What Makes Up A Work Of Literature


A work of literature may be defined as a classic because it
promotes deep insight into human behavior. Both The Scarlet Letter, by
Nathaniel Hawthorne, and One Flew Over the Cuckoo\'s Nest, by Ken Kesey give
a reader a complete understanding of what is going on inside of the heads
of the characters. This insight into the characters can be used as a
general insight into human behavior. One insight is that a person\'s
physical abilities can be controlled by their mental awareness and stat e
of being. Another is that they see themselves in relation to those around
them.

In The Scarlet Letter, a reader is presented with the feelings of
Chillingworth, Hester\'s (the main character) husband, and Dimmesdale
(Hester\'s partner in adultry), as they are destroyed mentally as well as
physically. Chillingworth is afraid of being dishonored by being known as
the husband of a whore. He also wants revenge on Dimmesdale for corrupting
Hester. His thoughts are read by the reader, and his actions represent the
fiendish ways that have overcome him. The way he torment s Dimmesdale is
seen when he acts as his physician. Chillingworth knows that Dimmesdale
was the father of Pearl, Hester\'s daughter. But he wants to torment and
take revenge on the Reverend Dimmesdale, who suddenly became sick.
Chillingworth uses his knowledge of the human mind and of medicine to
deduce that Dimmesdale\'s sickness lay not in his body, but in his mind: He
was holding a secret, a deep, dark, secret, that was destroying him. By
asking Dimmesdale if he were hiding something, Chillingworth angered
Dimmesdale and tried to torment him. This insight into human behavior,
that one\'s physical attributes can be determined by a mental condition,
makes The Scarlet Letter a classic.

Ken Kesey gives an excellent insight into human behavior in One
Flew Over the Cuckoo\'s Nest, in a similar way to that in The Scarlet
Letter. Through Chief Bromden, a patient at the mental ward, Kesey shows
how one sees him/herself in relatio n to others and how the way that he/she
sees him/herself can affect his/her physical abilities. The Chief had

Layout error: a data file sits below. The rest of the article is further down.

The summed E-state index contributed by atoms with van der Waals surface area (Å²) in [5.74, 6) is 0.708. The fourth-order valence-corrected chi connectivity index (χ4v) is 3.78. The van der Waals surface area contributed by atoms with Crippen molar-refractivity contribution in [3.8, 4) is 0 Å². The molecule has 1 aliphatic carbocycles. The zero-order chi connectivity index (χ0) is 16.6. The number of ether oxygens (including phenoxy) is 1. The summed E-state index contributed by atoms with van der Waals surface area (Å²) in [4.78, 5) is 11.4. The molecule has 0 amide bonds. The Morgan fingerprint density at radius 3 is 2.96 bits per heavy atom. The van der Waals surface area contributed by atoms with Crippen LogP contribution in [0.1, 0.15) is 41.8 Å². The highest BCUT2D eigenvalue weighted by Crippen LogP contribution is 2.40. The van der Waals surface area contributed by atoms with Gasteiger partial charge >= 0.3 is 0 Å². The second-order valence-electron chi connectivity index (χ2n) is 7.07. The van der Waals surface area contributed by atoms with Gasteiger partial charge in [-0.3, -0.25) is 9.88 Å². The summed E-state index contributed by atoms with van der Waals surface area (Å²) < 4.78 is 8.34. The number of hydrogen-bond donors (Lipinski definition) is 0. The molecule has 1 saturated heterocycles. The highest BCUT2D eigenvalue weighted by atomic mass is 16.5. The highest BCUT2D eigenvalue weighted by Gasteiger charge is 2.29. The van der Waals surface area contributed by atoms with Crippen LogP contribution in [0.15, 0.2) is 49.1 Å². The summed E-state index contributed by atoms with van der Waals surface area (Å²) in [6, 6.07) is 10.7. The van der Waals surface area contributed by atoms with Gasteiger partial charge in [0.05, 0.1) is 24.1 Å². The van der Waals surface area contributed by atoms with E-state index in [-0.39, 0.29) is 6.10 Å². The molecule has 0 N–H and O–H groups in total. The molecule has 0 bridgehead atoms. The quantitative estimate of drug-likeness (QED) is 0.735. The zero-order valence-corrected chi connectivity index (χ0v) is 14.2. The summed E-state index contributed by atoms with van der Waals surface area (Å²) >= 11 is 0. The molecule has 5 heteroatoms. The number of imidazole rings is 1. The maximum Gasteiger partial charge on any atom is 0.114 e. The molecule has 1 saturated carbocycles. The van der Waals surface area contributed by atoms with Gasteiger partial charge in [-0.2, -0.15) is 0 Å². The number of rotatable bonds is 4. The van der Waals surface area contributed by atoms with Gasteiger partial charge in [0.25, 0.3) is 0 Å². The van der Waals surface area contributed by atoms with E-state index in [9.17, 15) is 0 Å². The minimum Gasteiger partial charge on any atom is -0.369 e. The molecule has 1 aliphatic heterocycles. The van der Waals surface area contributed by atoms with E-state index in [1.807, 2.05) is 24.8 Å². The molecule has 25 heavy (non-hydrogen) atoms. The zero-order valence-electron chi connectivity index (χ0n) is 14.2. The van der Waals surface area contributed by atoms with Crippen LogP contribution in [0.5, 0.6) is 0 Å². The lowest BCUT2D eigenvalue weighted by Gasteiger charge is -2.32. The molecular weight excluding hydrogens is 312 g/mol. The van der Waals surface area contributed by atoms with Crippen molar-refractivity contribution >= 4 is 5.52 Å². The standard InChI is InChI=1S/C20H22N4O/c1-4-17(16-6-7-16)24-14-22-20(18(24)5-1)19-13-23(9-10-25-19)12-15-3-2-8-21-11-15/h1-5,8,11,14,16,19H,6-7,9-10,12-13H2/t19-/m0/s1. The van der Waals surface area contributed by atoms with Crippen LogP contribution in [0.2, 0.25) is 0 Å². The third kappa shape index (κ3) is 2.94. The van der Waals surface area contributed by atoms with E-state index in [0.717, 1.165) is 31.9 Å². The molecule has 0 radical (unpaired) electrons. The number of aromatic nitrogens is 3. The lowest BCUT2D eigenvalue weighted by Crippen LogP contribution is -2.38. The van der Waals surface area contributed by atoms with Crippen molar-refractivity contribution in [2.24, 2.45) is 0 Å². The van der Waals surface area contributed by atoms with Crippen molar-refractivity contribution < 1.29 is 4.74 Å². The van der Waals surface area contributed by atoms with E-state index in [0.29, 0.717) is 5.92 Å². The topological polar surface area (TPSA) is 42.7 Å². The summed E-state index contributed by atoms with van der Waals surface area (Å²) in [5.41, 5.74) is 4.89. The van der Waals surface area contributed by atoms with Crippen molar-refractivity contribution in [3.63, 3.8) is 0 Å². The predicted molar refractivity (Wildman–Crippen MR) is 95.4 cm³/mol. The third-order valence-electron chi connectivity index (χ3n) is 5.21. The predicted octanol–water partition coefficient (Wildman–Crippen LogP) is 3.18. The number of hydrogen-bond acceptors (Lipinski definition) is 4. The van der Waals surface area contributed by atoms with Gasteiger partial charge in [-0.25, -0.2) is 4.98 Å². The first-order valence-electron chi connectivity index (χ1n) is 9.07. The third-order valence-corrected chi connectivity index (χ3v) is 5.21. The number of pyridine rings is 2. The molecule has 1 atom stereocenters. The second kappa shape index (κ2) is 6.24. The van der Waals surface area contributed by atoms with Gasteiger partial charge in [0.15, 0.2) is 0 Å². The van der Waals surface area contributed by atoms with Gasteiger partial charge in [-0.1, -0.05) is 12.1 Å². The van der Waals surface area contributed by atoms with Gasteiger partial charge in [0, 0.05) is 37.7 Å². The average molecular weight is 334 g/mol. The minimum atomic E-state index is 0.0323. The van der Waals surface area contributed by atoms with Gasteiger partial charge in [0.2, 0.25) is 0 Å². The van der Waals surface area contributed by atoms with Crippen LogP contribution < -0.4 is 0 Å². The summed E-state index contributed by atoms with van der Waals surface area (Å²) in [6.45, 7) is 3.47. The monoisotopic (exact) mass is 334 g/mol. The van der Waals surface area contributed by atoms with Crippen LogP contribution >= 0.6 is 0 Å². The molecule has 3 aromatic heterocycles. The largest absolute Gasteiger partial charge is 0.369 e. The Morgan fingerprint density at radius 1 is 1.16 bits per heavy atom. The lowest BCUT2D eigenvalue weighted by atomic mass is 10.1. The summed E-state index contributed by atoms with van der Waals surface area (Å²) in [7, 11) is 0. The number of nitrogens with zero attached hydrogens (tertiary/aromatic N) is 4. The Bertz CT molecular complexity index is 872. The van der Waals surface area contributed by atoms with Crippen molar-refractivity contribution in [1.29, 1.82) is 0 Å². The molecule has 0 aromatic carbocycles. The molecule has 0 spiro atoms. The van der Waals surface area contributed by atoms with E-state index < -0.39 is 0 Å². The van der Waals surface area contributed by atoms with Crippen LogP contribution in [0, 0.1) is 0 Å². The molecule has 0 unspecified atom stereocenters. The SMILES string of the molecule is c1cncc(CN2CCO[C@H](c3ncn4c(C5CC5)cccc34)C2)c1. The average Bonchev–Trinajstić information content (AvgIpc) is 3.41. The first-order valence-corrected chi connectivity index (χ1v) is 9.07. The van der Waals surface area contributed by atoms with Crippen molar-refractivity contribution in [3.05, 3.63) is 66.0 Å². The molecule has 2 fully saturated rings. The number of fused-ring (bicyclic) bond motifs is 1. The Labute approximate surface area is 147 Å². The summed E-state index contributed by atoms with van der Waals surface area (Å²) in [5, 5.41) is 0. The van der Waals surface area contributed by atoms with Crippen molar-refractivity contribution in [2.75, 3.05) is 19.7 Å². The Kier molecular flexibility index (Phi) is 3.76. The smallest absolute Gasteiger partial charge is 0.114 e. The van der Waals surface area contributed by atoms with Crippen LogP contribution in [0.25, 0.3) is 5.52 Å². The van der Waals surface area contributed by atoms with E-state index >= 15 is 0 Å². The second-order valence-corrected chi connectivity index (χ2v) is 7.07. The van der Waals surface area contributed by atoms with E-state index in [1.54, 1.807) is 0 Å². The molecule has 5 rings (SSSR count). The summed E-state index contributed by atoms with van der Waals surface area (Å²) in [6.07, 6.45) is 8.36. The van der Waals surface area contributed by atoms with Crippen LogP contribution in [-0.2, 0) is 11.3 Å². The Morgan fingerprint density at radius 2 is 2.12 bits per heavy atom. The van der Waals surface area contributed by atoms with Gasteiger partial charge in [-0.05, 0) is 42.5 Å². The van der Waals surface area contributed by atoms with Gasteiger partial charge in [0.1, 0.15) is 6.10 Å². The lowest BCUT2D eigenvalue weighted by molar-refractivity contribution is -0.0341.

thought that he was "small," despite the fact that he was six feet seven
inches tall. He felt that because he was controlled by the "combin e," or
the society around him, and because he could not do anything about it that
he was inferior to those who did and/or tried to. When a new patient,
McMurphy, was admitted, the Chief saw him as a big man because he stood up
to the authorities. H owever, McMurphy was much shorter than the Chief and
had a much smaller build. As the book progressed, McMurphy tried to
convince the patients that he could lift a huge control panel and throw it
out a window to escape. He tried, and failed. He al so tried to convince
the Chief to try to lift it; McMurphy knew that the Chief could, but
because the Chief saw himself as inferior, he could not. Nearer to the end
of the novel, the Chief realized that he was growing "bigger" again - he
was regain ing his previous size from the courage that McMurphy had given
him. However, McMurphy had been "shrinking," falling under the control of
the Combine. The final blow was when Nurse Ratched ordered a lobotomy on
McMurphy. From then on he was as smal l as ever to the Chief. The Chief,
however, now realized that he himself was bigger than ever; he put
McMurphy out of his misery by smothering him, and lifted the huge control
panel that he was previously convinced he could not. He threw it throug h
the window and escaped. Ken Kesey may have realized that people sometimes
seem different because of the power or freedom that they hold. He may have
known that they saw themselves only relative to others around them. It is
possible that he expre ssed these ideas in his book, using the Chief and
McMurphy as his subjects in the situations previously described.

If a work of literature shows deep insight into human behavior, as
do The Scarlet Letter and One Flew over the Cuckoo\'s Nest, then that work
can be considered a classic, as Hawthorne\'s and Kesey\'s are. The major
insight in common is that bot h authors realized that mental and physical
conditions are interrelated and depend upon each other. Also, Kesey showed
how a person sees things in perspective to things around him or her.